Expanding and Condensing Logs Practice


One of my standard “tools” to get students to practice a kind of boring skill is to get out the mini-whiteboards and let them write with markers.  For some reason, students think whiteboards are super exciting.

Expanding and Condensing Logs Whiteboard Practice - powerpoint to use for in-class practice


Every year, I have my students practice expanding and condensing logarithmic expressions LOTS before we actually start solving equations.  I find that lots of practice makes the equations a little less painful.  I’ve used this powerpoint as practice every year.  It includes both expanding and condensing expressions.  If whiteboards aren’t enough to motivate your kids, sometimes setting a timer with an arbitrary amount of time helps too :)

Expanding and Condensing Logs Whiteboard Practice - powerpoint to use for in-class practice
Expanding and Condensing Logs Whiteboard Practice - powerpoint to use for in-class practice
Expanding and Condensing Logs Whiteboard Practice - powerpoint to use for in-class practice

Expanding and Condensing Logs Whiteboard Practice - powerpoint to use for in-class practice

Expanding and Condensing Logs Whiteboard Practice - powerpoint to use for in-class practice

 photo signature_zpsd49f9155.png

I'll Never Do That!


Just for fun, I asked some of my teacher friends what some things they swore they would never do, but then, of course, did once they became teachers.

When I'm a Teacher, I'll Never...  Teachers share what they swore they'd never do!


Sit in groups. I always had rows of desk, but this year after much thought about what kind of learning I want to happen in my room, I put my tables into groups of four. There is more conversation, but there is also more collaboration.


I thought I would never "shush" students saying "SHHHHH!" I noticed as a student that it didn't work and sounded so ridiculous to me. I hate the fact that I do find myself doing it, even though it is definitely not the most effective way to quiet a class or get attention.


If we finish a couple of minutes early, I let students line up at the door. Some battles aren't worth fighting.


Never eat in my classroom! But my first year our lunch time was so late, we were last ones to go to lunch so I let my students bring snacks and eat. They do know they have to clean up afterwards or they lose that privilege. But I do tell them they cannot bring in a Big Mac or Fried Chicken!


I was adamant about not becoming a teacher, because teachers collect trash to reuse in their classrooms for various projects. So I became a teacher. Not only did I collect trash (wine bottles and tissue paper for fabulous Mother’s Day projects), I also collected an enormous class library, videos and DVD’s for the class, 20 class sets of novels, and I also yearly bought 60-120 notebooks, pencils, erasers, and binder paper for my students. I spent a bloody fortune on teaching supplies and that included modifying a metal cart with locking doors to store my laptop, LCD projector, and Document Camera. My collection of books and DVDs and videos fills boxes lining the wall from floor to ceiling in my garage.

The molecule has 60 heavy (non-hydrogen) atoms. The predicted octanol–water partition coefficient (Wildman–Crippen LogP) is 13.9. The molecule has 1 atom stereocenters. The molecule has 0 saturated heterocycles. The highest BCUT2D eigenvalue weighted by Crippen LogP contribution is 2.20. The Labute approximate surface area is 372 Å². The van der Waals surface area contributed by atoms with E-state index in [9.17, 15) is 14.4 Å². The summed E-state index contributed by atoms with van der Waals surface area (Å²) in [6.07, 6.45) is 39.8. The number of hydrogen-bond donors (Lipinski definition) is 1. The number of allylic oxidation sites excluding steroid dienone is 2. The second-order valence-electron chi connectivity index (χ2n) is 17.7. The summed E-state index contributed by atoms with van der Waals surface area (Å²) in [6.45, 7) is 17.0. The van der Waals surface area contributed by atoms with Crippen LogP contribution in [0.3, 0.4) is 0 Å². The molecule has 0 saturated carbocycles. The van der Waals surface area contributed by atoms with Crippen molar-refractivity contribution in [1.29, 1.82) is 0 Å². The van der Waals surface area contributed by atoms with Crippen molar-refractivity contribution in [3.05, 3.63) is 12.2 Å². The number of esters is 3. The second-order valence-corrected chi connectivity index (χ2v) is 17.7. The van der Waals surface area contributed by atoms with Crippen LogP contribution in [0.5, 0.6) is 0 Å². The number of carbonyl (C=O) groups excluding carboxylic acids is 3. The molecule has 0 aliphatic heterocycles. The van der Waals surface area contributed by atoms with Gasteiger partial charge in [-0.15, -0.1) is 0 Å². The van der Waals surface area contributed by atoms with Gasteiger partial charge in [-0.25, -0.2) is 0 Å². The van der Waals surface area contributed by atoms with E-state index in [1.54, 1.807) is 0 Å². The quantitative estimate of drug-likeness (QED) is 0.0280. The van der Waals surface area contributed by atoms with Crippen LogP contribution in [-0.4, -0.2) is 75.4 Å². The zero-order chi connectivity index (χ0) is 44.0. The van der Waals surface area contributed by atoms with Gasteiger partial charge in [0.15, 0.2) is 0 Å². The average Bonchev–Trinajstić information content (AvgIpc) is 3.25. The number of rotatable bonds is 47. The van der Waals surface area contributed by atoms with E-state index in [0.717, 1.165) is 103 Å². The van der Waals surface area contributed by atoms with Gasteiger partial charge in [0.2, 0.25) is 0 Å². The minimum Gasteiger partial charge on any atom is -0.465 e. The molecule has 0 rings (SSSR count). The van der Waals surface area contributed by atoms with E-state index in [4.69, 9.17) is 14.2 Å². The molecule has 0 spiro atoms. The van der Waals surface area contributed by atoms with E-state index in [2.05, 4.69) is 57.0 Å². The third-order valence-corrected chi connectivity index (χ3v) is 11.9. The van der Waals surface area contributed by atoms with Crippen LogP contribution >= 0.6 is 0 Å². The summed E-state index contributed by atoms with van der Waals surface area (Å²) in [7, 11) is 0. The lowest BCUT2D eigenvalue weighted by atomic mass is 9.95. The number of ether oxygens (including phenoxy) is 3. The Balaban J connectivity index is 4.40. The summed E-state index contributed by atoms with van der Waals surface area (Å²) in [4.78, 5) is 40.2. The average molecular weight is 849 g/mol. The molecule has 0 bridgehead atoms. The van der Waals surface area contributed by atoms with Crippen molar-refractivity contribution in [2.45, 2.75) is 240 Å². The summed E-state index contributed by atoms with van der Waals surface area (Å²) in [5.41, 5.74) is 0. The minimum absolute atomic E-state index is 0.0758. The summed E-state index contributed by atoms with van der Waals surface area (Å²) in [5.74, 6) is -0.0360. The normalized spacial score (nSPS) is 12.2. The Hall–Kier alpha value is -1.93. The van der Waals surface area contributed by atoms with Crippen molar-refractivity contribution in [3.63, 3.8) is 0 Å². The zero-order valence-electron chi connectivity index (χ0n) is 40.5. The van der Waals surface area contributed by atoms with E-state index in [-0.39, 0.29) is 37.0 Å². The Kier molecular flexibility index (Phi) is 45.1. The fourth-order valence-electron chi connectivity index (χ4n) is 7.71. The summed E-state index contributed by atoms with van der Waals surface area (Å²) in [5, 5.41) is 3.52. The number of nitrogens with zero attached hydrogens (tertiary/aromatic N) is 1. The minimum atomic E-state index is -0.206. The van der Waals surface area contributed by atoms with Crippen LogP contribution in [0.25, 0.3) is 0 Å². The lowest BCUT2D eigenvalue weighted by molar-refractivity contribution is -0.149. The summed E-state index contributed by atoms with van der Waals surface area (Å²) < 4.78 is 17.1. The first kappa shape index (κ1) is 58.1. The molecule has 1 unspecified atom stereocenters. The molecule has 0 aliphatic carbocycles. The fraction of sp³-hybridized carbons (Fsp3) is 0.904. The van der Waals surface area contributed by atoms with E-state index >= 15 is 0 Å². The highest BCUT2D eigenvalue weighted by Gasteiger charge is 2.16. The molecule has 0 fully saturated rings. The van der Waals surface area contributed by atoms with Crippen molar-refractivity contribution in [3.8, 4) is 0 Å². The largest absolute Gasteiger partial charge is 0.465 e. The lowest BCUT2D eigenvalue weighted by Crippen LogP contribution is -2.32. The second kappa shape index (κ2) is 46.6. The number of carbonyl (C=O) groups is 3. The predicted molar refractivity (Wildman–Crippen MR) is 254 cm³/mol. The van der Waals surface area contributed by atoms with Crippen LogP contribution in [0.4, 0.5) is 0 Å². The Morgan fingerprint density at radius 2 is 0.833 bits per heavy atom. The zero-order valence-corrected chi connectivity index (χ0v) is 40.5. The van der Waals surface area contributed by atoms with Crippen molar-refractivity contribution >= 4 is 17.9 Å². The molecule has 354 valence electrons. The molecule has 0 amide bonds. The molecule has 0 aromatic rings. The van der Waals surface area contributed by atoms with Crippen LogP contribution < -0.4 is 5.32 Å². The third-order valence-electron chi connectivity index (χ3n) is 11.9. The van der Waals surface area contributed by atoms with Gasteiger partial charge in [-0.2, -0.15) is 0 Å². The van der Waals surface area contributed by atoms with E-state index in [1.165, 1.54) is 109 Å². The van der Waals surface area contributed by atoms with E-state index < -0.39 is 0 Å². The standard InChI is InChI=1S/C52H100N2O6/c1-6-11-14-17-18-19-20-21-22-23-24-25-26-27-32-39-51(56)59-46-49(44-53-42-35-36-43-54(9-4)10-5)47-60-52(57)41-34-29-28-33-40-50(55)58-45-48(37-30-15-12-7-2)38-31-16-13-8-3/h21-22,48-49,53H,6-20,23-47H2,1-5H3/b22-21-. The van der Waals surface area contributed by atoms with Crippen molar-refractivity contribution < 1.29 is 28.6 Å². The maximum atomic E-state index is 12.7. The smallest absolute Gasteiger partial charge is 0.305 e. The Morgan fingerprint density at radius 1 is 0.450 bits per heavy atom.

I swore I would never give out a detention, restriction, demerit, etc.  Never.  I truly believed that all issues could be handled with kindness, compassion, and LOGIC (and no, I don't have my own children yet).  And in my first years of teaching, this was easy!  I taught at an all-girls Catholic high school.  My biggest discipline issue was girls not wearing their socks high enough ... teaching heaven?  Yes.  But then.  Then I moved down to teaching middle school and this worldview went right out the window the first time my boys got into a fight at recess!  I still don't give detentions out very often, and if you get one from me, you know you did some seriously wrong.  But sometimes, you just have to hand those bad boys out! 
Caitlin  


I swore I'd never ask, "basic" questions. I wanted my students to delve deep into the material, not just memorize who did what on page 13. Here's the problem. I found my student's weren't retaining the information in the text enough to dig deeper! Turns out there's a time and a place for "easy" questions, and they aren't just busywork.


Get really excited and start dancing when you hear the Bill Nye theme song in class. (Yes, high school students still love Bill Nye!) 
Becca   


I swore I'd never let students do math in pen. A teacher pointed out to me the other day that international tests and AP exams are done in pen. So, here I am, letting students do math in pen. I cringe each time I see it in pen, but I'm sure I'll get use to it. Thankfully, most students still prefer to do it in pencil....those are my favorite students...LOL, just kidding.


Is there something that you swore you'd never do, but find yourself doing now that you're a teacher?  Share in the comments!

photo signature_zpsd49f9155.png

Classifying Conics INB


Classifying conics is always a fun lesson for me to teach.  For me, this is the last lesson of my conics unit.  I try to keep the actual lesson as short as possible.  I've found that a flow chart works very well to help students organize their information for this lesson.

Classifying Conics Interactive Notebook Page Idea

If I get to teach Algebra 2 or Pre-Cal again, this is what I would use as an interactive notebook page for this lesson.  I wouldn't use a foldable at all, and would just have students draw the flowchart in their notebooks.

Classifying Conics Interactive Notebook Page Idea


Classifying Conics Interactive Notebook Page Idea

 photo signature_zpsd49f9155.png
Related Posts Plugin for WordPress, Blogger...
Powered by Blogger.
Back to Top